Florida Atlantic University has found a new way to soil itself and to once again prove that it will not give up in its perpetual quest to be the worst place in America to go to college.
This time, school officials at the public, taxpayer-funded university summoned Dylan Bouscher, the editor-in-chief of FAU’s University Press student newspaper, on disciplinary charges for having the audacity to practice routine journalism.
The charges were related to Bouscher’s alleged refusal to obey a police order to leave a crime scene.
Bouscher and another unnamed student had driven the newspaper’s golf cart to the site of a suicide on FAU’s Boca Raton campus in August. He wanted to get information and take pictures. He said he remained well away from the area where there were indications of official police business.
At some point, a police officer, Robert Vickens, told him to leave. In a police report concerning the incident, Vickens stated that he ran off Bouscher and his colleague because they were “within the boundaries of the crime scene.”
“Vickens yelled my name,” he told The Daily Caller. “‘Dylan, you need to go away right now,’ he said. So I left.”
“I don’t believe I was near a crime scene or on a crime scene,” Bouscher later told the Student Press Law Center.
Bouscher then sought out another angle to view the police investigation. He settled on a public walkway “about four hundred feet away.” But that location wasn’t good enough, either. Another cop shooed him off. After some harsh words with the second cop, Bouscher left.
The result of this exchange was the four disciplinary charges including a charge of noncompliance.
Bouscher called the noncompliance charge in particular “absurd” and “completely fabricated.”
At a subsequent hearing, he said, the presiding dean threatened him “with more punishment” if he failed to cooperate by naming the student who went with him to the suicide scene.
He didn’t name the student.
In September, Bouscher acquiesced to two charges in order to have another two dismissed. He said he was worried that the charges could escalate into a criminal matter. He also wanted to protect the University Press from further administrative hassles.
“I accepted the charges because it just wasn’t worth it,” Bouscher told TheDC. “That wasn’t the hill I was going to die on, but I do believe my rights were violated.”
The dean’s kangaroo court slapped Bouscher with a year of probation. He has to perform 25 hours of community service. He also has to take something called an ethical decision-making class, which will cost him $100.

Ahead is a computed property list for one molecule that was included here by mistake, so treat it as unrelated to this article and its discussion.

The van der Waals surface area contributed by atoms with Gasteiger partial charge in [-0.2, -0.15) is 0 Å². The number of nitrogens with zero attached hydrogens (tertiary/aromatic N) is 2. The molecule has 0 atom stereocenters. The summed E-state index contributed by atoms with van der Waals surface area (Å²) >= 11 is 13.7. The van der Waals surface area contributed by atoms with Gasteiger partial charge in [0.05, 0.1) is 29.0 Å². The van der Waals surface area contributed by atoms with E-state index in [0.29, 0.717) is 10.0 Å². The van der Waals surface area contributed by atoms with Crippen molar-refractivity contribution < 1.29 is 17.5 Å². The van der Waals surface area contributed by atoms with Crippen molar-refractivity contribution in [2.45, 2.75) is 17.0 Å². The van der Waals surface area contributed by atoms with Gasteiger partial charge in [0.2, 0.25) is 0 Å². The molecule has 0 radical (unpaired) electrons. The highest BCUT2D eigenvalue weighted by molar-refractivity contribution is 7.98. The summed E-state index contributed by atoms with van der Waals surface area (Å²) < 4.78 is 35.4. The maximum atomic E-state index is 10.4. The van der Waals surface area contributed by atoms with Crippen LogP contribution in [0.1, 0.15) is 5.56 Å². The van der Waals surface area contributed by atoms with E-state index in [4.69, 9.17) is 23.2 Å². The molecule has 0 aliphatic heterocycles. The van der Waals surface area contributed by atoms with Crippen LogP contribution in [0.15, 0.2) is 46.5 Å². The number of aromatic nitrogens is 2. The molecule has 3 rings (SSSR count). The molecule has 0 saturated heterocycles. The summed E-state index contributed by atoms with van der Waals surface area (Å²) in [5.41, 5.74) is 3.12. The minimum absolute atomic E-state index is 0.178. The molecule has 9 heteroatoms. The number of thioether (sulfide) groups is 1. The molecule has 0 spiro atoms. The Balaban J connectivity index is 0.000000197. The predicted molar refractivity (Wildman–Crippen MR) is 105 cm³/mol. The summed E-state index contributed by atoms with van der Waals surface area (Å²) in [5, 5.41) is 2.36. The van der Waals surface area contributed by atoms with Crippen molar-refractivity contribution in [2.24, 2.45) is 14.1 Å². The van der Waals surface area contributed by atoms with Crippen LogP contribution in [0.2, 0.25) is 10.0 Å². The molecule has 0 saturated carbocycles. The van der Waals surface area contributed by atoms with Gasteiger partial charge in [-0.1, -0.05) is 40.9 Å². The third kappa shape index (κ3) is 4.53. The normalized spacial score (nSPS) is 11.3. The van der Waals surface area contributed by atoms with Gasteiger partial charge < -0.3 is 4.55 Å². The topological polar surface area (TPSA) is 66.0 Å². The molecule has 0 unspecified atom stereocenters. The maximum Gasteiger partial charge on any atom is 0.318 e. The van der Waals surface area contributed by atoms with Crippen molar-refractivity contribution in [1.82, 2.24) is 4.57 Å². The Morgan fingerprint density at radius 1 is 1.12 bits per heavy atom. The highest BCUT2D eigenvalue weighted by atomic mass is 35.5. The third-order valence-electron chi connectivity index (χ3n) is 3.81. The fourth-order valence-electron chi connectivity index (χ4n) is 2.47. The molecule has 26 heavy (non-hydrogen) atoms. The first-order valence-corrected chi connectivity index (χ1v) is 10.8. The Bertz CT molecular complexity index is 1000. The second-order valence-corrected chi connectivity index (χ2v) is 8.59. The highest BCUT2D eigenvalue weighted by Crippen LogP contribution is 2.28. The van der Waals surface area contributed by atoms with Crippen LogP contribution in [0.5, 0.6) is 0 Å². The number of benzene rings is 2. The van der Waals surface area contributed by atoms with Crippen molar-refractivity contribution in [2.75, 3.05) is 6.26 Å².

He said that he “wouldn’t do a thing differently” because, he argued, “police should have to tell students what’s happening on campus.”
“They just don’t like us asking questions,” he added. “It’s not the first time this has happened to an FAU reporter.”
Alicia Calzada, an attorney with the National Press Photographers Association, argued that FAU and the police acted illegally.
“They can ask you to leave if your presence is interfering with their investigation,” Calzada told the Student Press Law Center. “Just the fact they’re annoyed with you is not a reason for them to ask you to leave.”
School officials had no comment on the case, citing student privacy concerns.
This incident is the latest in a series of humiliations for FAU.
Among the biggest sources of embarrassment for the school is wackadoodle communications professor James Tracy.
In September, Tracy speculated on his personal blog, Memory Hole that the mass shooting at the Washington Navy Yard in September could have been an elaborate hoax. (RELATED: Bizarro professor spouts Navy Yard conspiracy theory)
After the April 15 Boston Marathon bombings, the nutty professor took to his blog question official accounts of the terror attack, arguing that play could actors could have been involved. (RELATED: Professor calls Boston Bombings ‘mass casualty drill’)
Back in December, Tracy advocated conspiracy theories about the Dec. 14 massacre at Sandy Hook Elementary School. (RELATED: Public university professors join ranks of Sandy Hook conspiracy theorists)
Over the summer, Florida Atlantic adopted a draconian “Free Speech and Campus Civility” policy which insists “that everyone in the FAU community behave and speak to and about one another in ways that are not racist, religiously intolerant or otherwise degrading.” (RELATED: Florida Atlantic University is still the worst place in America to attend college)
In March, the the academic laughingstock tried to punish a student who expressed discomfort with a professor’s assignment to stomp on a piece of paper bearing the word “Jesus.” (RELATED: Florida Atlantic issues new groveling apology over Jesus-stomping)
Also last year, Mary Jane Saunders, FAU’s then-president, hit a student protester with the side mirror of her Lexus. The protesters were objecting to an agreement to name the school’s football stadium after a for-profit prison company.